Skip to main content

The Gap Between Japan and the Rest of the World

by Brett Larner

I was asked to give a speech at the welcoming reception the night before this year’s Ageo City Half Marathon about the JRN-arranged invite for the top two Japanese university finishers in Ageo to run March’s NYC Half Marathon. Guests in the audience included Ageo mayor Minoru Shimamura, KGRR chairman and Hakone Ekiden race director Yoshiyuki Aoba, Waseda University head coach Yasuyuki Watanabe and other Hakone university teams’ head coaches, and 1999 World Championships marathon silver medalist Ari Ichihashi. I decided not to prepare anything and just freestyle it. This is a translation of what I can remember saying.

Good evening everybody. If you ever have to give a speech in a foreign language I would advise against drinking sake beforehand. The words don’t come out right. I’m not that strong with honorific language, so if I say things in a rude way I apologize in advance. That is not my intention. To begin with, congratulations to Mayor Shimamura and everyone on the Ageo City Half Marathon executive committee on tomorrow’s 27th running.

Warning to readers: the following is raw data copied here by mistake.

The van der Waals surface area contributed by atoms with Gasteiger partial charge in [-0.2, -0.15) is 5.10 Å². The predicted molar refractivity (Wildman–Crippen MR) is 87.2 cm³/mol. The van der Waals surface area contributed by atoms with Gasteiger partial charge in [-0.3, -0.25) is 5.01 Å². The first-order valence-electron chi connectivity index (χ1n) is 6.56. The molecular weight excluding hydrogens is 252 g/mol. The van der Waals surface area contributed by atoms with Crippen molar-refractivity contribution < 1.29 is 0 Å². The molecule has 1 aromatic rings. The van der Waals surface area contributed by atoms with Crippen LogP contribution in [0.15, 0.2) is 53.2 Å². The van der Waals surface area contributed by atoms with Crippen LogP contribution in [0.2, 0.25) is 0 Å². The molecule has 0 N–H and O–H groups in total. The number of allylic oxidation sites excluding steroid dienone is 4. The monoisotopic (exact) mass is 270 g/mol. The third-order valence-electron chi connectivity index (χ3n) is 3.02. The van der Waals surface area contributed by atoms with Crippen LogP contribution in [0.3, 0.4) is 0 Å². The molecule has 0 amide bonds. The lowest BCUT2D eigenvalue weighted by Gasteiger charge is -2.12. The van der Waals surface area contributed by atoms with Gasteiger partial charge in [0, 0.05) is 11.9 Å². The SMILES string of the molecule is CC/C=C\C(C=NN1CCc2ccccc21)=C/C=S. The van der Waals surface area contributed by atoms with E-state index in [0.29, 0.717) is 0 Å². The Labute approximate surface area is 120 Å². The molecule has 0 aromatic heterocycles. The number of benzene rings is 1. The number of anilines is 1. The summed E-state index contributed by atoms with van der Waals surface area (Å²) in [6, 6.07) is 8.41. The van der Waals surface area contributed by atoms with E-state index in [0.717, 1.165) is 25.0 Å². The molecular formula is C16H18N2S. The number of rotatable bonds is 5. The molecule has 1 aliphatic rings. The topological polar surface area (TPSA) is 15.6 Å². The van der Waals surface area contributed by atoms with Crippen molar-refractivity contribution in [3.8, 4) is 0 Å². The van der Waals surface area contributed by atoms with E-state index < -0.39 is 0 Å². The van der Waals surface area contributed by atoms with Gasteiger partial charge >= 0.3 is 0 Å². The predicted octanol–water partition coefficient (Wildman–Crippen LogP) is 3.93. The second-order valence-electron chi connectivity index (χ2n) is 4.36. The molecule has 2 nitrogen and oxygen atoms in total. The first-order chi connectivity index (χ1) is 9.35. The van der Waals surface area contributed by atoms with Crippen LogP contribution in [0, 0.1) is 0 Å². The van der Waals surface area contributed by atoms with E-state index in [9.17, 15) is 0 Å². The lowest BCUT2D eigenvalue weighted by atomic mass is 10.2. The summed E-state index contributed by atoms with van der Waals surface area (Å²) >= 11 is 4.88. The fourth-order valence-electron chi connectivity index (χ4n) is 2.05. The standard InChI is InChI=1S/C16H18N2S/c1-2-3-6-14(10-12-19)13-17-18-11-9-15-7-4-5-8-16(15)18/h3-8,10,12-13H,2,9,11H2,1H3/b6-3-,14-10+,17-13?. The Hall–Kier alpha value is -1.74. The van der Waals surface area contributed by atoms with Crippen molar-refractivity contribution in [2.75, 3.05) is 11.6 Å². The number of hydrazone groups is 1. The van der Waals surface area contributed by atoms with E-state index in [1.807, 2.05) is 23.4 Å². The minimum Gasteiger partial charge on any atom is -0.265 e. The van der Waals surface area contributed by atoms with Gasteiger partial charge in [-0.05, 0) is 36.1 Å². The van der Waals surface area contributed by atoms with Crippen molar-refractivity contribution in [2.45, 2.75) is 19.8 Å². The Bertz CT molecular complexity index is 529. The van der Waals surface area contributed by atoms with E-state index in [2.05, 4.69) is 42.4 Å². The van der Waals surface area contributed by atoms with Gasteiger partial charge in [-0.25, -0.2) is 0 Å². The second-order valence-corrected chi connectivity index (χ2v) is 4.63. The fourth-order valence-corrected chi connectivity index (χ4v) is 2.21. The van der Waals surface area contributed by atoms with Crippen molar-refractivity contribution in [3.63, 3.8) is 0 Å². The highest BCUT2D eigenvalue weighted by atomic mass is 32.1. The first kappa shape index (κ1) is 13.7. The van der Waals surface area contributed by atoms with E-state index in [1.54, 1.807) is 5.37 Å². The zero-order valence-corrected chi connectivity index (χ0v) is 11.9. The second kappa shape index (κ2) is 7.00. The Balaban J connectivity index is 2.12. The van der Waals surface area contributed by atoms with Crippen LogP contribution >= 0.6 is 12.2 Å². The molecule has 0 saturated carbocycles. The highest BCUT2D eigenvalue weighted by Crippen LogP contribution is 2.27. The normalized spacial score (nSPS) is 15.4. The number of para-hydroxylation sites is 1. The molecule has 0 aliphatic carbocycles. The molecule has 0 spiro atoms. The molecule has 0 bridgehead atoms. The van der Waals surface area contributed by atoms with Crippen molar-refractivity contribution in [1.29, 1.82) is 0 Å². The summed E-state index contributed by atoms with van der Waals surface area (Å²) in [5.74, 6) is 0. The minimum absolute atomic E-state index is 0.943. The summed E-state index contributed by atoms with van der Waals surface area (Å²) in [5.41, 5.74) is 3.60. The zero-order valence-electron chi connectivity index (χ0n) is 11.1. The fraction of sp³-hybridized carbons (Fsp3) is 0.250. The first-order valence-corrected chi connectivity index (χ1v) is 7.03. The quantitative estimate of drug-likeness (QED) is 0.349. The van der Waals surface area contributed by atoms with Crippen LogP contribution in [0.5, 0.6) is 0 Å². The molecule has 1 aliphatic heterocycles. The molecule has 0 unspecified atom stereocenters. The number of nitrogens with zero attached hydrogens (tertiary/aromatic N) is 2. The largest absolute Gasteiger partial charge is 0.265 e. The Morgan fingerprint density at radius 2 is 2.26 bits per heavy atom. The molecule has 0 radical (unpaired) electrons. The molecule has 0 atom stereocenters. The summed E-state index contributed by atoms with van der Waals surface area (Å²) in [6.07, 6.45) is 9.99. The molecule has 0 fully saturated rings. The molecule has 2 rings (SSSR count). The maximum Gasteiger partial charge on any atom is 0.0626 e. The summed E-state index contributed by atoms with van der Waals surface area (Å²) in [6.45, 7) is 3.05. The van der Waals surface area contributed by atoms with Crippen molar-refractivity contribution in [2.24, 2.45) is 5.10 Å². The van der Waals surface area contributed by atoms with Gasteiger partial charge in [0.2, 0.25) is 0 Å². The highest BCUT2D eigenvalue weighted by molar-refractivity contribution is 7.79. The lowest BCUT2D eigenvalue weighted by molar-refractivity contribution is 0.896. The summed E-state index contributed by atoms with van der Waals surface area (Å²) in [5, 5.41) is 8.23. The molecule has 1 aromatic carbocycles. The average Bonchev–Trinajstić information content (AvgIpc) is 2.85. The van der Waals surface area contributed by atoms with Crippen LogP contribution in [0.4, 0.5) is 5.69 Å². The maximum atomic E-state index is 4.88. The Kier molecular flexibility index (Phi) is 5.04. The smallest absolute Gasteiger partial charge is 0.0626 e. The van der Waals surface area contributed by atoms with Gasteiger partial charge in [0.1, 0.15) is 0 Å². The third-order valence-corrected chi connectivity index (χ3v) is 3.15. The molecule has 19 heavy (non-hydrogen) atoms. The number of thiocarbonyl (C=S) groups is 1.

“The gap between Japan and the rest of the world.” You hear those words a lot, but what do they really mean? As a foreigner I often wonder about that. A month and a half ago we entered the 2:02 marathon era. 2:02. Needless to say there’s a gap there. How are we non-Africans supposed to deal with that? I don’t know the answer.

But if you look at the history of athletics, the only ones really trying to answer are Japan and the U.S.A. What kind of gap is there between Japan and the U.S.? If you compare them, right now there are 15-20 Japanese men who can break 2:10 for the marathon. In the U.S. there are only two. If you look at the 61-62 minute half marathon range there are more athletes at that level in Japan than in the U.S.A. Many years more Japanese men run 27 for 10000 m than Americans. Among university runners, especially here in the Kanto region, there are far more running 13 minutes for 5000 m than in the United States. There’s no question that there’s a gap there, in a positive meaning. But at the same time, at the Olympics, the World Championships, the World Half Marathon and World XC, Americans are winning medals. For the most part Japanese athletes aren’t, present company excluded, Ms. Ichihashi. So in another sense there is a gap there as well.